Thailand has welcomed interest by Japanese investors in partnerships with Thai companies to invest in Burma’s $58-billion Dawei development project.
The proposal emerged during meetings this week in Bangkok involving representatives of Nippon Keidanren, which represents leading Japanese companies such as Sumitomo, Mitsubishi, Hitachi, Toray Industries, Mizuho Financial Group, and All Nippon Airways.
Japanese companies were interested in basic infrastructure projects such as a deep-sea port, roads, power plants as well as a steel and petrochemical complex in Dawei, said Hiromasa Yonekura, the Keidanren chairman and also chairman of Sumitomo Chemical Co.
“Japan and Thailand have been partners for many years and this could expand the partnership. The two countries are both donors and have similar stance on Burma which is currently opening up for democracy,” he said.
SET-listed Italian-Thai Development (ITD), Thailand’s largest contractor, has signed a 10-year contract to develop Dawei, with the first phase valued at $8 billion. The entire project, which comprises a steel mill, petrochemical complex and oil refinery, is estimated at $58 billion.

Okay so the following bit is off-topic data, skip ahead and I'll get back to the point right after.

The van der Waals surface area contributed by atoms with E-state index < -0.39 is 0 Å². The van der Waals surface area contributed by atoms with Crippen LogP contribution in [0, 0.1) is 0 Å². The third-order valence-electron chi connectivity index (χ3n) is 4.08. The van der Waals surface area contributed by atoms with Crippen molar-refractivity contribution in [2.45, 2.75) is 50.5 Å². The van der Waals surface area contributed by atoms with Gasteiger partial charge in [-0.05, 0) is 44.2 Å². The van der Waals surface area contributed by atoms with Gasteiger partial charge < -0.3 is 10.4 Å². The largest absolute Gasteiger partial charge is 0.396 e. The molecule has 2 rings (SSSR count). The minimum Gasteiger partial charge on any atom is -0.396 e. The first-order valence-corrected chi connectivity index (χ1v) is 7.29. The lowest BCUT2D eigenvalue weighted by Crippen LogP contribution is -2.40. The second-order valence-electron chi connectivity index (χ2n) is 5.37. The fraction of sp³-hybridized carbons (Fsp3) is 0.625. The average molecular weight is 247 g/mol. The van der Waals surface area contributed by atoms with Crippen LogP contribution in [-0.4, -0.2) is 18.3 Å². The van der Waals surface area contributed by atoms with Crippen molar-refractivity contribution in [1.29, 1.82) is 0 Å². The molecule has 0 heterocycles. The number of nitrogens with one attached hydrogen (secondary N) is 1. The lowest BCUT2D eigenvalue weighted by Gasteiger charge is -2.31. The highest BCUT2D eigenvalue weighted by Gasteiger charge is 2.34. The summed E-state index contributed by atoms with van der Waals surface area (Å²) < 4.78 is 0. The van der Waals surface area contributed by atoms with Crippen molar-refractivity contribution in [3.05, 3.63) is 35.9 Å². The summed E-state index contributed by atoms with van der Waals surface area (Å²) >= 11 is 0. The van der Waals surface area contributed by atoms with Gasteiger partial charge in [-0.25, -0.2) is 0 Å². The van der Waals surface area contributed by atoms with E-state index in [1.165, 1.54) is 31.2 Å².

Japanese companies have already indicated that investments could be supported through the Japan Bank for International Cooperation (JBIC) and other government financial institutions.
“[But] the Dawei project is huge and we want to raise financing for the project. That’s why we support the establishment of a bond market in Asean to stimulate the flows of money into this region,” said Mr Yonekura.
Japanese firms see the Dawei port as a way to extend their reach to markets in south and central Asia as well as the Middle East, said Jingjai Hanchanlash, co-chairman of the Joint Public-Private Standing Committee’s Greater Mekong Subregion Business Forum.
“Petrochemical and other industries to be set up in Dawei have also drawn interest from Japanese investors as alternative locations in addition to Map Ta Phut in Thailand, which has been plagued by environmental issues,” said Dr Jingjai, also an executive of Thailand’s Board of Trade.